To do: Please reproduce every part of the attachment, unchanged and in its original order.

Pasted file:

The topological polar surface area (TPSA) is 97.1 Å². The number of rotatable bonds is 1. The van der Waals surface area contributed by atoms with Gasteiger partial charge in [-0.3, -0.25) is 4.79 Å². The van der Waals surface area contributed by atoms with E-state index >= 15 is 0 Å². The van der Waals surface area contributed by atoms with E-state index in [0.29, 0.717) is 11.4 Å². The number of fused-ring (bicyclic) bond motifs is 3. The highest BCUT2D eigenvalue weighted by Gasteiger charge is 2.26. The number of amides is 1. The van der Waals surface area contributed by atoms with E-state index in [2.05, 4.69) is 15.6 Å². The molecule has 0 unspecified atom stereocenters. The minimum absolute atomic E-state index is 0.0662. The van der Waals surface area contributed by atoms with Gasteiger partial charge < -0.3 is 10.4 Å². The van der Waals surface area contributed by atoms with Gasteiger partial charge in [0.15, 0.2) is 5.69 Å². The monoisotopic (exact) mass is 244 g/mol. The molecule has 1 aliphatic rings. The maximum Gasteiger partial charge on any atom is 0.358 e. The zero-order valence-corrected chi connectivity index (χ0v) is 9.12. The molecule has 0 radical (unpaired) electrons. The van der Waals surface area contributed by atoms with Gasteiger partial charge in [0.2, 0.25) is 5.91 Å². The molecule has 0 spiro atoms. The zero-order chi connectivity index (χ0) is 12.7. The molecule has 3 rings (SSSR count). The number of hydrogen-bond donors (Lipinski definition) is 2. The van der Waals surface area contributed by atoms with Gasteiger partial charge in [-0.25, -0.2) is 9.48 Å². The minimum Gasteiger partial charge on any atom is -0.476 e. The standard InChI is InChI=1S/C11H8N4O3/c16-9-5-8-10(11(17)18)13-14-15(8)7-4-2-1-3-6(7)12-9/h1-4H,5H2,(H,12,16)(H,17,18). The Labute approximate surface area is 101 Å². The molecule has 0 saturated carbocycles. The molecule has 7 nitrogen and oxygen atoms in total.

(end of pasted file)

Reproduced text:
The topological polar surface area (TPSA) is 97.1 Å². The number of rotatable bonds is 1. The van der Waals surface area contributed by atoms with Gasteiger partial charge in [-0.3, -0.25) is 4.79 Å². The van der Waals surface area contributed by atoms with E-state index >= 15 is 0 Å². The van der Waals surface area contributed by atoms with E-state index in [0.29, 0.717) is 11.4 Å². The number of fused-ring (bicyclic) bond motifs is 3. The highest BCUT2D eigenvalue weighted by Gasteiger charge is 2.26. The number of amides is 1. The van der Waals surface area contributed by atoms with E-state index in [2.05, 4.69) is 15.6 Å². The molecule has 0 unspecified atom stereocenters. The minimum absolute atomic E-state index is 0.0662. The van der Waals surface area contributed by atoms with Gasteiger partial charge < -0.3 is 10.4 Å². The van der Waals surface area contributed by atoms with Gasteiger partial charge in [0.15, 0.2) is 5.69 Å². The monoisotopic (exact) mass is 244 g/mol. The molecule has 1 aliphatic rings. The maximum Gasteiger partial charge on any atom is 0.358 e. The zero-order valence-corrected chi connectivity index (χ0v) is 9.12. The molecule has 0 radical (unpaired) electrons. The van der Waals surface area contributed by atoms with Gasteiger partial charge in [0.2, 0.25) is 5.91 Å². The molecule has 0 spiro atoms. The zero-order chi connectivity index (χ0) is 12.7. The molecule has 3 rings (SSSR count). The number of hydrogen-bond donors (Lipinski definition) is 2. The van der Waals surface area contributed by atoms with Gasteiger partial charge in [-0.25, -0.2) is 9.48 Å². The minimum Gasteiger partial charge on any atom is -0.476 e. The standard InChI is InChI=1S/C11H8N4O3/c16-9-5-8-10(11(17)18)13-14-15(8)7-4-2-1-3-6(7)12-9/h1-4H,5H2,(H,12,16)(H,17,18). The Labute approximate surface area is 101 Å². The molecule has 0 saturated carbocycles. The molecule has 7 nitrogen and oxygen atoms in total.